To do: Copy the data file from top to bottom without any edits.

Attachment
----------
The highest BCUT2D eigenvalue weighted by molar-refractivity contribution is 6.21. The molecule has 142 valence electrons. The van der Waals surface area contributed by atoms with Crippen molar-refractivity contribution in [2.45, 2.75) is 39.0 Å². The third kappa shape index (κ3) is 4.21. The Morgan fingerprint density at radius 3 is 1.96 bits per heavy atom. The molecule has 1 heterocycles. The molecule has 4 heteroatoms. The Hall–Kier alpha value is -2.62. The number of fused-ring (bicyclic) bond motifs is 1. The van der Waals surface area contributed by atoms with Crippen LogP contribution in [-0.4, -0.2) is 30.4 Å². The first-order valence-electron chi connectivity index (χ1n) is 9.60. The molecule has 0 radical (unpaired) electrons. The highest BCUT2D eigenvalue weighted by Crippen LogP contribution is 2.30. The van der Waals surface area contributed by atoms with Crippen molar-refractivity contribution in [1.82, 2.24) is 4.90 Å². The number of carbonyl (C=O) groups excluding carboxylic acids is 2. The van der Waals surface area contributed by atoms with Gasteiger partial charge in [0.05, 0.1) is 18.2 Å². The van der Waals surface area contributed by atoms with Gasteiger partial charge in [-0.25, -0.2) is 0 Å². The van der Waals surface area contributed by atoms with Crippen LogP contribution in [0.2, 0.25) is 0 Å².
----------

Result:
The highest BCUT2D eigenvalue weighted by molar-refractivity contribution is 6.21. The molecule has 142 valence electrons. The van der Waals surface area contributed by atoms with Crippen molar-refractivity contribution in [2.45, 2.75) is 39.0 Å². The third kappa shape index (κ3) is 4.21. The Morgan fingerprint density at radius 3 is 1.96 bits per heavy atom. The molecule has 1 heterocycles. The molecule has 4 heteroatoms. The Hall–Kier alpha value is -2.62. The number of fused-ring (bicyclic) bond motifs is 1. The van der Waals surface area contributed by atoms with Crippen LogP contribution in [-0.4, -0.2) is 30.4 Å². The first-order valence-electron chi connectivity index (χ1n) is 9.60. The molecule has 0 radical (unpaired) electrons. The highest BCUT2D eigenvalue weighted by Crippen LogP contribution is 2.30. The van der Waals surface area contributed by atoms with Crippen molar-refractivity contribution in [1.82, 2.24) is 4.90 Å². The number of carbonyl (C=O) groups excluding carboxylic acids is 2. The van der Waals surface area contributed by atoms with Gasteiger partial charge in [0.05, 0.1) is 18.2 Å². The van der Waals surface area contributed by atoms with Gasteiger partial charge in [-0.25, -0.2) is 0 Å². The van der Waals surface area contributed by atoms with Crippen LogP contribution in [0.2, 0.25) is 0 Å².